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Vicious crime, and not a peep from city

Opinion Editorial
February 2, 2003

By Jon Caldara

For the Boulder Daily Camera

BOULDER A city made famous by its high-profile, unsolved murders. This reputation became even worse with the recent murders in downtown Boulder. How can we, as a community, sit idly by as a killer or, god forbid, killers lurk among us?

The murders took place last week in the heart of our community, the normally peaceful Pearl Street Mall. Two pigeons, among the most distinguished and prestigious birds in North America, were found dead. Authorities speculate the cause of death to be poison.

The case is likely the first violation of Boulder’s new bird-sanctuary ordinance, which makes murdering a pigeon, or any “unnecessary molestation” of a bird, a crime.

The crime scene rocked the normally non-violent area as the victims were hauled away in tiny little body bags. Well, sandwich bags. The names of the victims have been withheld, pending notification of next of kin.

During the debate on whether Boulder should become a bird refuge, many mocked the city’s effort to protect these innocent lives. Now, after becoming the epicenter of yet another nationally publicized crime, no one is laughing.

Although I still have misgivings about outlawing the molestation of birds (what goes on between a consenting adult and a consenting bird in the privacy of their own home is no one’s business), the need to solve this murder is paramount.

As reported in the Camera last week, authorities do have a witness. One pigeon, who survived the murder attempt, is hanging on to life. The bird, a male, was brought to a rehabilitation center with head injuries, seizures and vomiting. Quickly, medical men of mercy resuscitated him, pumped his stomach, sedated him with Valium, removed the poison by charcoal treatments and then medicated him with Pepto-Bismol. (I am not making this crap up.) Expensive, yes, but who can put a price on a pigeon’s life?

The remains of the other two murder victims have been frozen in case later tests are needed to see if they were poisoned with the pigeon killer Avitrol. (Again, not making this up.) There are only two labs in the country that can test for the drug, also not cheap.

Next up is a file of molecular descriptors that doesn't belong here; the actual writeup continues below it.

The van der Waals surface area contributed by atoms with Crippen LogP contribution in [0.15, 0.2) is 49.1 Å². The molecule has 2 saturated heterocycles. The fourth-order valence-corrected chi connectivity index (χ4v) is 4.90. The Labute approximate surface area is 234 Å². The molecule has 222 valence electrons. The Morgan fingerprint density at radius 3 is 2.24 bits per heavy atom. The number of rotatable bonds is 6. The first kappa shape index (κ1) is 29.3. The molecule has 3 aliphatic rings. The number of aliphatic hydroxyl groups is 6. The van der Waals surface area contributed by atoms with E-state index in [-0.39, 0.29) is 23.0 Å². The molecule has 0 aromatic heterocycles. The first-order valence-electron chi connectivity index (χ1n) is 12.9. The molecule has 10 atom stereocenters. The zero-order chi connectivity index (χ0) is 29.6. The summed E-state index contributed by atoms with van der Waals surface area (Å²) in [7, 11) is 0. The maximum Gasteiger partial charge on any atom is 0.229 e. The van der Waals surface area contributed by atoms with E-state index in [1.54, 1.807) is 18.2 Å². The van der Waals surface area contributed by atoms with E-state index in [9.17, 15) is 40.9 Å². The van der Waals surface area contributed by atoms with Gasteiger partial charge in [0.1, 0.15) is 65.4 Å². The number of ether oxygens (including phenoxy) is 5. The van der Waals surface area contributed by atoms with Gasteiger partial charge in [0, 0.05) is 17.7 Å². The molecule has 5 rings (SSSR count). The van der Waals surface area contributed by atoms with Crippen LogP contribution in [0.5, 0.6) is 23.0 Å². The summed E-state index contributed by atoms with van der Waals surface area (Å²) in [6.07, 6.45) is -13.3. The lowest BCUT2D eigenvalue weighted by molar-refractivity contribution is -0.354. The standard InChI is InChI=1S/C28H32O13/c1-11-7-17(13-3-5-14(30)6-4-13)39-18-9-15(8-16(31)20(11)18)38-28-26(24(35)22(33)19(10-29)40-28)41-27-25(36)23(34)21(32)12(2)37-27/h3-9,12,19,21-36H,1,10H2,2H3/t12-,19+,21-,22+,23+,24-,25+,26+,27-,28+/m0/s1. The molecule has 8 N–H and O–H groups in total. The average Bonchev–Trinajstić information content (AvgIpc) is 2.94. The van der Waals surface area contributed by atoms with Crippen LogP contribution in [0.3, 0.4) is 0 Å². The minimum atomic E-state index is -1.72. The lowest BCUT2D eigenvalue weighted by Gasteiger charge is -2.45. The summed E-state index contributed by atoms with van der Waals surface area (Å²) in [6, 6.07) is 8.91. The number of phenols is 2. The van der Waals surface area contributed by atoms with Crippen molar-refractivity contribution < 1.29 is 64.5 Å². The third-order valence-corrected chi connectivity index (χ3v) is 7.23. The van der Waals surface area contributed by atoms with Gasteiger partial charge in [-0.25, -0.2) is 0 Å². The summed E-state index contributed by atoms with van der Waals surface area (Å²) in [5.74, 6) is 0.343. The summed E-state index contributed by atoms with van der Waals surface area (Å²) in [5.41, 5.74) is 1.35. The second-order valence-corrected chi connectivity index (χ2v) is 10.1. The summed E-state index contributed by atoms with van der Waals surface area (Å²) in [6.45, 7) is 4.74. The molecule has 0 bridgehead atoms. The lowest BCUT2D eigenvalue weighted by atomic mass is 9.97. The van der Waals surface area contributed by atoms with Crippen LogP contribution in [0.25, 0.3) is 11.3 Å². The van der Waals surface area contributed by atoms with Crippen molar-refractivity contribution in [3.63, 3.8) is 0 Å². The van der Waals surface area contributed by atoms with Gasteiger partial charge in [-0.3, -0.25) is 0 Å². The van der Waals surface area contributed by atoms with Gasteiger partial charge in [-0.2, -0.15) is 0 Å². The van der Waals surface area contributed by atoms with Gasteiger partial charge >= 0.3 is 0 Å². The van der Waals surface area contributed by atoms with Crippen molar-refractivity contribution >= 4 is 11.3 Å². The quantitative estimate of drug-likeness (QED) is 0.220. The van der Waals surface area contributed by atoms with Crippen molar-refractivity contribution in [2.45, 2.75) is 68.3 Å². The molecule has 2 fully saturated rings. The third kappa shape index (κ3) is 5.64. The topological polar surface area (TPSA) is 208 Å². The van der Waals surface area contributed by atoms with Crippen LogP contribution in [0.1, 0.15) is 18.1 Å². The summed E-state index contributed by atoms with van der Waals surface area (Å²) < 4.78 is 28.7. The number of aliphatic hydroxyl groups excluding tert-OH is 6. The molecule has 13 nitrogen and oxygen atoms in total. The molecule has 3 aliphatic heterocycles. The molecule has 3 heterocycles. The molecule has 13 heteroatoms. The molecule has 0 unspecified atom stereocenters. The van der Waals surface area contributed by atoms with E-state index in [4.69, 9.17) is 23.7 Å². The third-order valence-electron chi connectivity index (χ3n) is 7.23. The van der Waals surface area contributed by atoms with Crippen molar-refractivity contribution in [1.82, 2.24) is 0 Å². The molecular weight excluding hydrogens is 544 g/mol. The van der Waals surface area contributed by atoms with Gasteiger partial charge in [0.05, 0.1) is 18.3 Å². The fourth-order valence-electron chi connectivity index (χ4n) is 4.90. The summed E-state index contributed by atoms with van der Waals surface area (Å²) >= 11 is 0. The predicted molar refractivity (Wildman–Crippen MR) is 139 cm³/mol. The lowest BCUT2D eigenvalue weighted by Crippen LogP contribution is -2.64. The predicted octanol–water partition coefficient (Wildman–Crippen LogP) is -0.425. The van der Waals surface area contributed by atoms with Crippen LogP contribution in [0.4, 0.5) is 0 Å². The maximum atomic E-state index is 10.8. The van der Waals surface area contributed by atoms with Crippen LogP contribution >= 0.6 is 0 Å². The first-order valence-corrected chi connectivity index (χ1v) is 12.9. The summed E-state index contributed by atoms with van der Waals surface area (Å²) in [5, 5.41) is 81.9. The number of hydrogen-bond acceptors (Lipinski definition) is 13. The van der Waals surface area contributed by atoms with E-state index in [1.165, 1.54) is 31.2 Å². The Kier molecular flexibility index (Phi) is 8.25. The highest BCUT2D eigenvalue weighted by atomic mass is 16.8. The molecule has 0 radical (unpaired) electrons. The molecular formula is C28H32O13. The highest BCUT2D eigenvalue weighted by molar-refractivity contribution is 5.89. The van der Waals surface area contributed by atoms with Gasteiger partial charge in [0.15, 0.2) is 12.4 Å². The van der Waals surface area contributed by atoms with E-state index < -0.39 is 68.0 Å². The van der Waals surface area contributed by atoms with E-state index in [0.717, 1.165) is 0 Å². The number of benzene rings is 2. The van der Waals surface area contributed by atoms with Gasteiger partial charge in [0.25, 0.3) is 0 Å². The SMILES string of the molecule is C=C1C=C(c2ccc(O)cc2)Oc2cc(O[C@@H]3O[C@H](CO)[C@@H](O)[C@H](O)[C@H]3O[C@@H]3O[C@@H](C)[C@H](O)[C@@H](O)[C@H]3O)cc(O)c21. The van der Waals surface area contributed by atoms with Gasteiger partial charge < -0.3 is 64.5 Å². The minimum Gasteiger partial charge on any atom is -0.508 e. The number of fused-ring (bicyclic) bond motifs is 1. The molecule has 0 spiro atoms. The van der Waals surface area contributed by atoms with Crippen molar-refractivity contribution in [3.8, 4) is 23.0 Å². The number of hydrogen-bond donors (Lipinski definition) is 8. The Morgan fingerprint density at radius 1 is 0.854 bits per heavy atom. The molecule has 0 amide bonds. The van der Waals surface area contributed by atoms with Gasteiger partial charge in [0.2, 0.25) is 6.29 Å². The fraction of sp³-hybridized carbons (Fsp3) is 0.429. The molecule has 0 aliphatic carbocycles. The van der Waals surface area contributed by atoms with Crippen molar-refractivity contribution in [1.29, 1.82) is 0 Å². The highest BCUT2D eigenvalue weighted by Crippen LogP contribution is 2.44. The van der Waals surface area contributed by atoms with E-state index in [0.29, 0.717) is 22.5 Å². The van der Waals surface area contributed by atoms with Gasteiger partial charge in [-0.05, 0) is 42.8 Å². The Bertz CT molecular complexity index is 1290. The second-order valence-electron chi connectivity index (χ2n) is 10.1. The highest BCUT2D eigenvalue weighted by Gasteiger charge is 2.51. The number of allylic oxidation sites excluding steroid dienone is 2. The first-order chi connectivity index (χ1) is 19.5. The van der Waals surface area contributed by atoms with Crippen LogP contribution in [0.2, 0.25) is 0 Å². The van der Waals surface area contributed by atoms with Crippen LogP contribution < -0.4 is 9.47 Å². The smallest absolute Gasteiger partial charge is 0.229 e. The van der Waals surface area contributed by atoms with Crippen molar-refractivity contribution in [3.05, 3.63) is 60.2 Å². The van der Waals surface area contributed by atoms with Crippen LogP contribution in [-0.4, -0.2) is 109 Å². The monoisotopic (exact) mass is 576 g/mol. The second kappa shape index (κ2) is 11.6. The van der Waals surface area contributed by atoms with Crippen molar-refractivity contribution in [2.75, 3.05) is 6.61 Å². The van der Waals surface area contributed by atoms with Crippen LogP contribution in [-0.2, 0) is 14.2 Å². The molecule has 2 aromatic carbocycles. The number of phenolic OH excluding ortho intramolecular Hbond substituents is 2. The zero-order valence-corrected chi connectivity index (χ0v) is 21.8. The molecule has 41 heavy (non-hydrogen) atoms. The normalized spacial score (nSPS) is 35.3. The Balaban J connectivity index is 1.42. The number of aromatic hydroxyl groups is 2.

Investigators hope the surviving pigeon will be able to identify and testify against the perpetrator who committed the homicide. The bird is now in witness protection and undergoing counseling.

How strongly will the Boulder police investigate this murder? You’d think detectives would be pulled from the other murder cases, or at least from busting frat parties, to crack the case before leads grow stale.

However, when I called the city to check on the recovering victim’s condition and to contribute to his relief fund, I was told that the city isn’t investigating the murder spree at all! Two pigeons murdered, and no investigation! A killer walks among us, and the police refuse to act! Who’s next? A starling? Your child’s parakeet?

I was told that Boulder’s city attorney declared that the bird-sanctuary ordinance was passed not to actually prevent the senseless murder of birds, but to “send a message.” It was to “educate the public” about birds and may not be completely enforced.

Imagine my shock. Would our city leaders clutter our law books merely to “send a message” on some pet issue of theirs? What are we, the United Nations for bird resolutions? Tough talk, but little action.

I asked if the city would ever investigate such a crime. The answer was maybe, if enough pigeons were murdered in the same place. How many pigeons must be killed before the city would act? Well, they wouldn’t say.

What an insult! What is the use of creating laws if the city staff blatantly refuses to enforce them? The City Council must demand a full-scale investigation of this crime or repeal the law.

The message to potential pigeon rapists is all too clear: Boulder will turn a blind eye to your depravity.

Of course the crime may not have been by the hands of men. We don’t know if the victims were related. Many theorize this might have been a double murder-suicide, a crime of passion, with one pigeon catching his lover with another bird. Still others believe the damn things just flew into a plate-glass window. Without an investigation, we may never know.

And, if sanctimonious, goofy laws aren’t enforced, so people can see just how silly and expensive they really are, we’re only going to get more of them.

Jon Caldara is president of the Indendence Institute in Golden. He lives in Boulder.